Zionist Organization of America President Morton A. Klein released the following statement:
President-elect Donald Trump’s excellent nominee for U.S. Ambassador to Israel, David Friedman, deserves to be confirmed by the Senate. Mr. Friedman is one of our nation’s leading attorneys, speaks fluent Hebrew, has a home in Jerusalem, has made a life-long study of Middle East issues, and has expressed views that comport with widely-held pro-Israel American views and values. Mr. Friedman will restore and strengthen the vital U.S.-Israel alliance and the cause of real peace.
Polling, Congressional action, party platforms, etc. all confirm that Mr. Friedman’s views and values are in sync with large swaths of the American public (including the American-Jewish public), Congress, and major American political parties. The accusations by the radical, Soros-supported anti-Israel group J Street that Mr. Friedman’s views and values are “beyond the pale” are completely false. J Street’s real accusation is simply that Mr. Friedman does not agree with J Street’s extremist anti-Israel demands.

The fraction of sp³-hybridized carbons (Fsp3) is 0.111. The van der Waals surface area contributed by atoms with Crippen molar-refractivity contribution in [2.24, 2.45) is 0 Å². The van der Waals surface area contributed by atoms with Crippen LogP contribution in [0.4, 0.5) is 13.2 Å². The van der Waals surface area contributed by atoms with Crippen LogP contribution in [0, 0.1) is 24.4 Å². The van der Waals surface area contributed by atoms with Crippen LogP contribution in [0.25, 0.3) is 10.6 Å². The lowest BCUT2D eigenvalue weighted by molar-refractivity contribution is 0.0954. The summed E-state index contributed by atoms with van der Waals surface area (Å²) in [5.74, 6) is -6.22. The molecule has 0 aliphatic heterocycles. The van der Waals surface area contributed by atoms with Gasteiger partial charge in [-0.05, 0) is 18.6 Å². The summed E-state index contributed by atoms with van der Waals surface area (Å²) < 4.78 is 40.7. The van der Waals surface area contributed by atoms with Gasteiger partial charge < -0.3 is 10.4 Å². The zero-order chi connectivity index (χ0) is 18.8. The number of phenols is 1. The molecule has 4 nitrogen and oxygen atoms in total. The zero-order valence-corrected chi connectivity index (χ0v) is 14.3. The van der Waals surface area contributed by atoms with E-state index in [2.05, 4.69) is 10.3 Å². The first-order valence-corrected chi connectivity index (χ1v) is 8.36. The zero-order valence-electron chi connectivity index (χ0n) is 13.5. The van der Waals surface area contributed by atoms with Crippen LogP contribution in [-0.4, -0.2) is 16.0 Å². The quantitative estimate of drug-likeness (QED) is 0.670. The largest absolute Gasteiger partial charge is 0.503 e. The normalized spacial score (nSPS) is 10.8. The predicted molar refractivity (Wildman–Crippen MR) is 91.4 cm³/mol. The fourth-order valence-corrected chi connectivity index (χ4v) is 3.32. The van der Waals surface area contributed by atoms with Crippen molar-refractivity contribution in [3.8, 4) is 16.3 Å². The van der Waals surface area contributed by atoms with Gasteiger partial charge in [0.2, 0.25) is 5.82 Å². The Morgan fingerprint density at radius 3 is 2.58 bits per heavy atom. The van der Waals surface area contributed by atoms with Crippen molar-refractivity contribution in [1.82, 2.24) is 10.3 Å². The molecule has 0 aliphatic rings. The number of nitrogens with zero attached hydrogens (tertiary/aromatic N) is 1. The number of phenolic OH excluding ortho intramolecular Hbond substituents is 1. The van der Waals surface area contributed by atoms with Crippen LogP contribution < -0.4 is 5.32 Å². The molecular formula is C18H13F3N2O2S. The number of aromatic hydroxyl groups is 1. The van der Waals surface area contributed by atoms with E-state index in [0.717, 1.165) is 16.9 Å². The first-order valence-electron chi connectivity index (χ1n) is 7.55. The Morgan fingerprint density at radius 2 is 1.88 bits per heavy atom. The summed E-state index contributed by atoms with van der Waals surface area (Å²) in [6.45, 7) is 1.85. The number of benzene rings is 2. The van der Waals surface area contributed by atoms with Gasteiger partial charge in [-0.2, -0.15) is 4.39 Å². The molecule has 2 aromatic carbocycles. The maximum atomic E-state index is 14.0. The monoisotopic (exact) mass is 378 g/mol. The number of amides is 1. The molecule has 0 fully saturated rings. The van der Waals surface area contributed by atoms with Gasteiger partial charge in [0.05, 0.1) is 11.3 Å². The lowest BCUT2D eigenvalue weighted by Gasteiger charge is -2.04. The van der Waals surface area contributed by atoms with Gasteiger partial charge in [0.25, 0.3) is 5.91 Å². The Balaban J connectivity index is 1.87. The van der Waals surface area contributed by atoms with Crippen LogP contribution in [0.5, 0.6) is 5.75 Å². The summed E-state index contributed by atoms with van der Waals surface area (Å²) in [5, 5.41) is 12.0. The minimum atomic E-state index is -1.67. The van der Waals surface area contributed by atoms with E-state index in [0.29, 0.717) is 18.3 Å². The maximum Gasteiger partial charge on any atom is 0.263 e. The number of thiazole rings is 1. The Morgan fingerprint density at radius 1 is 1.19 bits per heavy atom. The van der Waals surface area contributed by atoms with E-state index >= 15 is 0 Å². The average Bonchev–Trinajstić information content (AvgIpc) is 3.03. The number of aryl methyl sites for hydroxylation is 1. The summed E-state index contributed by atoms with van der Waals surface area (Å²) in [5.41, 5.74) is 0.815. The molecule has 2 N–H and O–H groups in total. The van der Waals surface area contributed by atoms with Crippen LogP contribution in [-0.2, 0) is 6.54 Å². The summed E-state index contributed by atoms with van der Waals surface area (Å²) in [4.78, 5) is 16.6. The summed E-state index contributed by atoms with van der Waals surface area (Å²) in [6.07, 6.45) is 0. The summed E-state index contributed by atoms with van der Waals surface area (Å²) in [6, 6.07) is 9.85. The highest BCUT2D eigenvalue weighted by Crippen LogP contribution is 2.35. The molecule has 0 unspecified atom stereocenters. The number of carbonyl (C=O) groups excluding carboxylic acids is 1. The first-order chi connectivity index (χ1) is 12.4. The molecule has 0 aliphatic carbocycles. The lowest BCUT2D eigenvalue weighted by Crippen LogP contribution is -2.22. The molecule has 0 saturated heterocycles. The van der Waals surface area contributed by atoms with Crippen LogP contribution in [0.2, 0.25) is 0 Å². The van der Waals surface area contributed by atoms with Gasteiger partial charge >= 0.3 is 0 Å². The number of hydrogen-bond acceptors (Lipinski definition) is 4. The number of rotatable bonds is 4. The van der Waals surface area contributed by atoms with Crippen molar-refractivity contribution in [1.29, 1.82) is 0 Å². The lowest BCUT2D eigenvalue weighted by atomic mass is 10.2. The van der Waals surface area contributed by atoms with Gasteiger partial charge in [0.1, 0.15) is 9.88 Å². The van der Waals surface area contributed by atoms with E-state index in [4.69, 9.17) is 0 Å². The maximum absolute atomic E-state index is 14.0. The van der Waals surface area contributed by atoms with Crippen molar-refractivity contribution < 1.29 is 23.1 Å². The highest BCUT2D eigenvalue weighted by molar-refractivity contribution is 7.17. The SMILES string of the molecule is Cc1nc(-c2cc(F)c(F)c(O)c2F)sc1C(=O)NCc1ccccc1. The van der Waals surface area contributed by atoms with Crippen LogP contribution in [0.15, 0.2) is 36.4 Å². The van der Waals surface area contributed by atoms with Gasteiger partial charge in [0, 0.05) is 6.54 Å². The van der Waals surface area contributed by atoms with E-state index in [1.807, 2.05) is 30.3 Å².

- Mr. Friedman’s Support for Moving the American Embassy to Jerusalem is Overwhelmingly Shared By the American People as well as Israeli Jews:
Upon the announcement of his intended nomination last Thursday, David Friedman stated that he looked forward to strengthening the U.S.-Israel relationship and working for the cause of real peace “from the U.S. embassy in Israel’s eternal capital, Jerusalem.” (“Trump’s Ambassador To Israel References ‘Embassy In Israel’s Eternal Capital, Jerusalem,” by Michael Wilner, Jerusalem Post, Dec. 16, 2016.) Israel is the only country in the world in which the U.S. embassy is not located in the country’s designated capital. J Street’s opposition to moving the U.S. embassy to Jerusalem is a fringe view.